- Course readings and requirements may be modified. The online version of this syllabus is the operative and binding version, so it is imperative that you use the online version, rather than versions printed out earlier in the class.
- The quality of this seminar depends on the insights of every participant. Only in exigent circumstances may students be absent. In such cases, such an absence should be pre-approved by the instructor and the reasons documented. Students are also expected to be punctual, for this expresses courtesy and respect for your colleagues.
Points Possible for Required Assignments
This chart shows the points it is possible to earn for each assignment:
Points per Assignment
Total Possible Points
Quizzes & Summaries
500 minimum, 750 maximum words
Total Possible Points:
Points per Assignment
Total Possible Points
500 minimum, 750 maximum words
written and oral reports
For both the midterm and final exams, the total number of points earned by each student will be divided by the total number earned by the highest-scoring student. The resulting percentage will be used to calculate each student’s grade for the course. Put in a formula, it looks like this:
the score of each individual student (your score)
(divided by) the highest score earned by a student
The percentage arrived at by means of this formula will be evaluated according to the following scale:
This kind of scoring is fairer than many other forms of grading because: (1) It is based on what students actually achieve rather than some preconceived standard held by the professor; (2) Each student can receive a high grade; (3) Hard-working students will not be penalized for staying in a demanding course full of industrious students. With a traditional curve, demanding courses that “weed out” less industrious students, leaving hard-working ones, can unintentionally harm good students putting them in competition with each other. This will not occur in this course. To further insure fairness, any extra credit points will be added to the individual student’s score, only after the highest score earned by a student has been established. This ensures that the extra credit earned will not increase the difficulty of the grading scale.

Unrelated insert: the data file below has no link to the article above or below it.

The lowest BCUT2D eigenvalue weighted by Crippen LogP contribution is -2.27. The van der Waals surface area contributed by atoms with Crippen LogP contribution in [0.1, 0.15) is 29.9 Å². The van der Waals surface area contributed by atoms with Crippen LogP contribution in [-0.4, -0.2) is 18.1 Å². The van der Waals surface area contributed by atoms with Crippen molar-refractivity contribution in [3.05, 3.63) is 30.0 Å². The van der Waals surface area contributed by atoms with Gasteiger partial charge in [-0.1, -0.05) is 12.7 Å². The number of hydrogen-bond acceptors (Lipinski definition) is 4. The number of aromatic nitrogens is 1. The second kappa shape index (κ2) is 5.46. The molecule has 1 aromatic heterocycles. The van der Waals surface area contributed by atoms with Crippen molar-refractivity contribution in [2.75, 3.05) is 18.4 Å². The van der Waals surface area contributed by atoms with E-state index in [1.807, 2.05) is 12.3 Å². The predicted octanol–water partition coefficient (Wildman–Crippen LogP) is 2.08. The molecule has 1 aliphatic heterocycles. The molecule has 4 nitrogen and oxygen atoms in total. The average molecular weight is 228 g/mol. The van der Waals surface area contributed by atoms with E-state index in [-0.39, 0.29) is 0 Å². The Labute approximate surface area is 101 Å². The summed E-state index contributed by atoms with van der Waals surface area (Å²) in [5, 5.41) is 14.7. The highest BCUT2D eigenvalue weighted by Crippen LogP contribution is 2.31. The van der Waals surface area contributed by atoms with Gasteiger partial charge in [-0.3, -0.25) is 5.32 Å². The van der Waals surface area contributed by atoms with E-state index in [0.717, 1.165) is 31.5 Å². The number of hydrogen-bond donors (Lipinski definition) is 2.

Course instructor reserves the right to lower or raise course grades based on classroom contributions or upon absences. Instructor also reserves the right to change course requirements.
Late or Missing Assignments. Students who do not turn in study guides or reading analyses on the days they are collected will not receive points. The total number of points possible for the review essay will be reduced by 20% for each day it is late.
Returned Assignments. Assignments will usually be returned to students no later than one week after they were due. At the end of the semester, unreturned course work will be available for pickup in the Religion Department office in Anderson 107 for 30 days after the official date that grades are posted by the registrar. After this time, they will be recycled.
Academic Dishonesty. Students engaged in any form of academic dishonesty, as defined under the “Academic Misconduct” section of the Student Discipline Code, will be subject to other disciplinary measures. Students are expected to know what constitutes plaigerism and to understand and avoid inadvertent forms of it that can occur by cutting and pasting quotations from various texts on the world wide web and elsewhere.
WEEKS: August - 01 - 02 September 03 - 04 - 05 - 06 October - 07 - 08 - 09
November 10 - 11 - 12 - 13 December 14 - 15
Note: All readings are to be completed before the class date/week under which they are listed. This schedule is subject to change so rather than printing it, I recommend bookmarking it and consulting it regularly.